Matza Bread - Photo Credit <a href=></a> .jpgIn a previous blog post, I discussed the importance of having a God-centered worship.  A God-centered worship should then take time to reflect, not only on the person of God, but also on the works of God.  God actually commanded the Israelites to include reflection in their special feasts of worship.  During the Feast of Booths, the Israelites were commanded to live in tents to remember that “the sons of Israel live in booths when [God] brought them out from the land of Egypt.” (Leviticus 23:43).  The Feast of Unleavened Bread was created to celebrate the day God brought out the Israelites from the land of Egypt (Exodus 13:9) because this feast would “serve as a sign to you on your hand, and as a reminder to you on your forehead, that the law of the Lord may be in your mouth; for with a powerful hand the Lord brought you out of Egypt.  Ark of the Covenant - Photo Credit <a href=></a> .jpgThe Passover was designed to be a “night to be observed for the Lord for having brought them out from the land of Egypt; this night is for the Lord, to be observed by all the sons of Israel throughout their generations.” (Exodus 12:42).  The temple and Ark of the Covenant were filled with symbols that reminded the Israelites of their history and dependence on God for salvation.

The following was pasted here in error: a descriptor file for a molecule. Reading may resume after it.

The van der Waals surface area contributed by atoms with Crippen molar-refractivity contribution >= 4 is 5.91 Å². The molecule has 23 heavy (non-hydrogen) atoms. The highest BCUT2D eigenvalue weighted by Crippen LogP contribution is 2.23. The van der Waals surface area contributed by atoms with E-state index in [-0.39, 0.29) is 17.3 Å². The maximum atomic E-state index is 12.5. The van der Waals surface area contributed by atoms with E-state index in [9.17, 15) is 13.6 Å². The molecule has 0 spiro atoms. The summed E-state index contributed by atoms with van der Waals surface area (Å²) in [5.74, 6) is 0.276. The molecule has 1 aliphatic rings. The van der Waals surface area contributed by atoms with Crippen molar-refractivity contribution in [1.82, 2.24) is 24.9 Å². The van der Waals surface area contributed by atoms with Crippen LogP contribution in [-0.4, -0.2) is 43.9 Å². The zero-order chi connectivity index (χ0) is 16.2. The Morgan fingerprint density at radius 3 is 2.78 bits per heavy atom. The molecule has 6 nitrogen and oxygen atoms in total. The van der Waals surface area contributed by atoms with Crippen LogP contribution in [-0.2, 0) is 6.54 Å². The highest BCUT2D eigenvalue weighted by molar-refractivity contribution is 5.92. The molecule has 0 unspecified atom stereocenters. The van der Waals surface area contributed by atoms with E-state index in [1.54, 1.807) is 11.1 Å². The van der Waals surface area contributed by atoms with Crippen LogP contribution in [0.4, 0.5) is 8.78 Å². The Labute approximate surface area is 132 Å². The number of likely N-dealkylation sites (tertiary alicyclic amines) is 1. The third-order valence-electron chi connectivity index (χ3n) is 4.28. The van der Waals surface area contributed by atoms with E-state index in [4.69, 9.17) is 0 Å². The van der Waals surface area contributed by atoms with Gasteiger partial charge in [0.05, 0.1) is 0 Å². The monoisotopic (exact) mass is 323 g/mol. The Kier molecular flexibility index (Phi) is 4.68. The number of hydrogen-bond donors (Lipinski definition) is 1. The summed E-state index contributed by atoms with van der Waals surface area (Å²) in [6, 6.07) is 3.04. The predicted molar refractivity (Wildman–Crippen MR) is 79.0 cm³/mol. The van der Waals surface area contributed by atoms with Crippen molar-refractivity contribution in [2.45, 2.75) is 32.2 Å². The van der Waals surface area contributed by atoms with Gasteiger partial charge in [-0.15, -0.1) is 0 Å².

Continue Reading "What is Worship - Part 3" »

What is Worship - Part 2

Thursday, January 2nd, 2014
Hands raised in worship - Photo Credit <a href=></a>.jpgIn the previous post, we discussed the fact that worship is first knowledgeable:  you must know something about the One you are worshipping so that you are not worshipping blindly.  Knowledge alone, however, is not enough to give us the right focus for worship.  The Bible tells us that even the demons have knowledge of and believe in God, but this does not save them (James 2:19).  We must choose to make God the focus of our worship:  we cannot worship God and something else simultaneously (Matthew 6:24).  When we try to worship God in our own way we are actually worshipping ourselves:  this is false worship and not pleasing to God.  In Matthew 15:7-9, God tells us that “this people honors Me with their lips, but their heart is far away from Me.  But in vain do they worship Me, teaching as doctrines the precepts of men.”  

Continue Reading "What is Worship - Part 2" »

What is Worship? - Part 1

Wednesday, January 1st, 2014
Christians WorshippingIn a class at The Master's College, we studied the history of the Christian church and the development of hymns and worship.  While we read several good books on worship including John MacArthur's book "Worship: The Ultimate Priority" and David Peterson's "Engaging with God", we also were required to develop our own philosophy of worship based on the Bible and personal experience.  I wanted share my philosophy on my blog.

 I have broken down my philosophy into five separate parts and I will be highlighting each point of worship in the following blog posts.  Worship is:

     - Informed
     - God-Centered
     - Reflective
     - Responsive
     - All-Encompassing

Today, however, I will be addressing our first point:  Informed Worship.  

Continue Reading "What is Worship? - Part 1" »